Huberman et. al., 2003
From ScribbleWiki: Analysis of Social Media
Information Dynamics in the Networked World
- Authors: Huberman B. A. and Adamic L. A.
- Journal: Lecture Notes in Physics, Springer, 2003.
- Link: http://www.hpl.hp.com/research/idl/papers/infodynamics/infodynamics.pdf
- Maintainer: Sameer Badaskar
Individuals in a social network are connected through various modalities, email being one of them. This paper explores different aspects of social-networks which are formed using email as a means of networking. The dynamics of information flow among networked individuals is examined experimentally from 3 perspectives:
- Detection of communities in an email network.
- Factors affecting the rate of spread (viral/non-viral) of information among a set of email-connected individuals.
- The small world phenomenon in communities
Detection of Communities
Communities typically represent a set of people who share common interests. For example a mailing list for a course consists of a set of individuals crediting the course. The mailing list represents a community where members can interact and share information. In this paper communities are extracted from an email-network by successively eliminating edges in the email network that have the highest betweenness. Individuals can be affiliated to multiple communities with varying strengths of affiliations. To account for multiple affiliations, the community detection is randomized using the following procedure
- For K iterations do
- Check if the connected subgraph of N nodes is a community. If the highest betweenness of the edge of the subgraph is less than N-1, the subgraph is output as a community.
- If the subgraph is not a community remove the edge of highest betweenness and keep the two subgraphs
- Repeat 1 and 2 till all the nodes have been placed into communities
For large sub-graphs, step 2 is expensive (O(n^4)) and only a randomly chosen subset of nodes is used to identify the edge with highest betweenness. Therefore, the whole procedure is repeated for K random iterations at the end of which, the communities are averaged into a final list of communities. From a list of 185,000 emails within the same organization, the authors obtained 60 communities. To evaluate the procedure, 16 individuals chosen from some communities were interviewed. All the individuals agreed that the communities they came from were correctly identified.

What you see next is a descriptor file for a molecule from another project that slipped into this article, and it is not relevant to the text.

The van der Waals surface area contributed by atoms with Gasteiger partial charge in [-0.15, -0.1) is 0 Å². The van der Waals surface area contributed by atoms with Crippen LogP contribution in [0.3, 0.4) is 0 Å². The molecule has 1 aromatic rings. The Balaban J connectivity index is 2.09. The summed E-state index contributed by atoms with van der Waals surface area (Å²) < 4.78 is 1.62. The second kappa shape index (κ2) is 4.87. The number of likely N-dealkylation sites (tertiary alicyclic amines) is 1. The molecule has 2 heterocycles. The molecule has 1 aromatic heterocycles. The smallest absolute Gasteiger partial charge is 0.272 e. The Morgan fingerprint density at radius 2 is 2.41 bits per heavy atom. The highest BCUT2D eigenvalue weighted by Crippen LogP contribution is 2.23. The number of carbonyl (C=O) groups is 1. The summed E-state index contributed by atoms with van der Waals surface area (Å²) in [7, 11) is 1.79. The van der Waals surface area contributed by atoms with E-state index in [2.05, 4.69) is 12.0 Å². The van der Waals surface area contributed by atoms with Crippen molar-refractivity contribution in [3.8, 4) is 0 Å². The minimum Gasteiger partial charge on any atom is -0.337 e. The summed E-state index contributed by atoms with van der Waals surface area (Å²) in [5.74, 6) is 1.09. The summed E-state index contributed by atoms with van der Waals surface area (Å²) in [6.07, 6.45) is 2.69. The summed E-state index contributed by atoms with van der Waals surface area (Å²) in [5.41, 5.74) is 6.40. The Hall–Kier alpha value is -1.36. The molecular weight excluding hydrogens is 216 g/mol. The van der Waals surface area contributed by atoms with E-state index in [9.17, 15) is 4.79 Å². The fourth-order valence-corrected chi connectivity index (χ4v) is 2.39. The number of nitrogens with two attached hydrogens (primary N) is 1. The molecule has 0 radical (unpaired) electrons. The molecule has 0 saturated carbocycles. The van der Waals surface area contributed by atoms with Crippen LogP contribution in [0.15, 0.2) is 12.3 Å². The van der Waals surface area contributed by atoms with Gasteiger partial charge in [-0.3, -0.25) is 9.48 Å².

Spread of Information
Email networks are scale free in the sense that their structure obeys power-law distributions. While the spread of viruses in these networks can result in an epidemic, same may not be the case for spread of a piece of information (like a rumor). Individuals tend to pass on information to other interested individuals. This means that information is more likely to spread among individuals having similar characteristics. The authors analyze the email network of an organization for assessing the trends in the spread of information. Given a source node, a node which is several steps removed from the source node is less likely to have anything common with the source node. Therefore, the probability of transmission from the source node to a destination node decreases exponentially with the distance between them. This effectively limits the viral spread of information in the network. Experiments conducted on an actual email-network confirm with this analysis. Note: interested readers may directly refer to eqn (16) in the paper which gives a relation for the epidemic threshold.
Small World Phenomenon
To analyze the small world phenomenon the authors replicate Milgram's experiments in an actual email network within an organization. The three strategies for transmitting a message from a source to a destination are:
- Passing on the message to person with the most number of connections
- Passing the message to the person who is closest to the target in the organizational hierarchy
- Passing the message to the person who is geographically closest to the target person as in (Kleinberg, STOC 2000).
The 3 strategies were compared in terms of the average number of steps required for transmitting a message from a source to a target in the organization. Strategy 2. performed the best followed by Strategy 3. and Strategy 1. Strategy 1. was found to perform the worst (avg steps 40) perhaps due to the fact that most connected individuals could be thought of as "spammers" and ignored. The good performance of Strategy 2. shows that individuals use cues apart from geography in order to route the message in a chain. This point is discussed in the comments section on the annotation of (Kleinberg, STOC 2000).